Although rheumatic fever can affect any heart valve, it most commonly affects the mitral valve which lies between the two chambers of the left side of the heart. The damage can cause valve stenosis, valve regurgitation and/or damage to the heart muscle.

How long does rheumatic fever last?

Rheumatic fever can last from 6 weeks to more than 6 months. Your long-term health depends on how your heart has been affected by the disease.

What is the treatment of rheumatic heart disease?

In severe cases, treatment may include surgery to replace or repair a badly damaged valve. The best treatment is to prevent rheumatic fever. Antibiotics can usually treat strep infections and keep rheumatic fever from developing.

Can rheumatic fever cause arthritis later in life?

The nodules rarely last for more than a month. However, the associated arthritis may last for some time. Heart inflammation (carditis), chorea and arthritis are complications of rheumatic fever that can occur singly or in combination.

Who is at risk for rheumatic fever?

Who is at risk for rheumatic fever? Fewer than 0.3% of people who have strep throat also get rheumatic fever. Rheumatic fever is most common among children aged 5 to 15, but adults may have the condition as well. Doctors think that a weakened immune system may make some people more likely to get rheumatic fever.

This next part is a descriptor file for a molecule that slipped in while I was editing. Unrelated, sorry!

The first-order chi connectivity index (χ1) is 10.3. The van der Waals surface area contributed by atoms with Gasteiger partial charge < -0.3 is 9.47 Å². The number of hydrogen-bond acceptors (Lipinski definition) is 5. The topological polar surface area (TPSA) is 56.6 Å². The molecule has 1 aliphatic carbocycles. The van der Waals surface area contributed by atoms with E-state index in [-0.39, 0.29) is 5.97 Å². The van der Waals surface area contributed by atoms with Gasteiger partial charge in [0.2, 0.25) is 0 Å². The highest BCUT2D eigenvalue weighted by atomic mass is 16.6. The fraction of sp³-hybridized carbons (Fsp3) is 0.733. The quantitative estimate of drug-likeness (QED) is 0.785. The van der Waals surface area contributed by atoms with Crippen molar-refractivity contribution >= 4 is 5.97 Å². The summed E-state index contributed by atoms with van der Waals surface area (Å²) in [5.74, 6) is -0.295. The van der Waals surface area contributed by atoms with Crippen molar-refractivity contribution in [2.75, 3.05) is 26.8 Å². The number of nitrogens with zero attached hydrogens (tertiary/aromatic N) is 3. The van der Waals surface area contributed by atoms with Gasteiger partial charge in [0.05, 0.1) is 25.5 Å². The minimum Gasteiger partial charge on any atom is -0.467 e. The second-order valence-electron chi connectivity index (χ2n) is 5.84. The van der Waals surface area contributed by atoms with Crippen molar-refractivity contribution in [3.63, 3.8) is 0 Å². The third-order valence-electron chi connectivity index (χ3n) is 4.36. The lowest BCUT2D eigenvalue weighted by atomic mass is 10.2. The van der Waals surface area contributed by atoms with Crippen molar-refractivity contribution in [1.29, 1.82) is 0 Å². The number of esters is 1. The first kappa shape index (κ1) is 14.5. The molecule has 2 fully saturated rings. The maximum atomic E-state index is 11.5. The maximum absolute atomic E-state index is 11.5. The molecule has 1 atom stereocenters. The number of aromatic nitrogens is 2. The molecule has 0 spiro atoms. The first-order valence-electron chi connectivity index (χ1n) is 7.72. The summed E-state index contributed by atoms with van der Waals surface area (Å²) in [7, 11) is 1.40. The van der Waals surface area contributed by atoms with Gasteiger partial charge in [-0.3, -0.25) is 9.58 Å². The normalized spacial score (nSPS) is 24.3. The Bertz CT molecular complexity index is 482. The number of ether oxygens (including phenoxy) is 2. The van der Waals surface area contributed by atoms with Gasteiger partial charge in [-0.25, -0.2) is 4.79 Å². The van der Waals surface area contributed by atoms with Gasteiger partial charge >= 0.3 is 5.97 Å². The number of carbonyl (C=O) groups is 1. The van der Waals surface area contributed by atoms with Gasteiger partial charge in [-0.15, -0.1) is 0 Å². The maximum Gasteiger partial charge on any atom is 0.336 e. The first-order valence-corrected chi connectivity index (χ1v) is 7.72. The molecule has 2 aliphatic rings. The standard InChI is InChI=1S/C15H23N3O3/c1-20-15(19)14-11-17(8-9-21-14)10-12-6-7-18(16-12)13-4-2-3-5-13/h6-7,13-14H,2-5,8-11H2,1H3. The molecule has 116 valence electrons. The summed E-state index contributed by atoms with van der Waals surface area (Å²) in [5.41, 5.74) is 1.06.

How was rheumatic fever treated in the 1940’s?

The introduction of antibiotics (sulphonamides and then penicillin in the 1940s) and the trials conducted during the 1940s and in the USA, demonstrated that penicillin treatment for streptococcal pharyngitis has a preventive effect against rheumatic fever.

Which type of inflammation is most characteristic of acute rheumatic fever?

Rheumatic carditis Active inflammation of the heart tissues, most importantly the mitral and/or the aortic valves, caused by acute rheumatic fever. Rheumatic carditis can lead to chronic damage that remains after the acute inflammatory episode has resolved.

What are the effects of rheumatic heart disease?

Complications include heart failure, which means the heart is unable to pump blood effectively. The strain causes the heart to enlarge. Other complications of RHD include infection of damaged heart valves (infective endocarditis) and stroke due to clots forming in the enlarged heart or on damaged valves.

What is the most common complication of rheumatic fever?

The most serious complication of rheumatic fever is rheumatic heart disease (RHD). RHD is the most common cause of heart problems in children worldwide and can lead to damage to the heart valves and chronic heart failure.

How long can you live with rheumatic heart disease?

The relative survival was 96.9% (95% CI 96.1–97.5%) at one year and 81.2% (95% CI 79.2–83.0%) at five years (S3 Fig). The risk of death among RHD/ARF patients increased with age over and above background rates; there was also increased risk for both male and iTaukei patients (S4 Table).

What happens if rheumatic heart disease is left untreated?

If left untreated, rheumatic heart disease can lead to heart valve damage, stroke, heart failure, and death.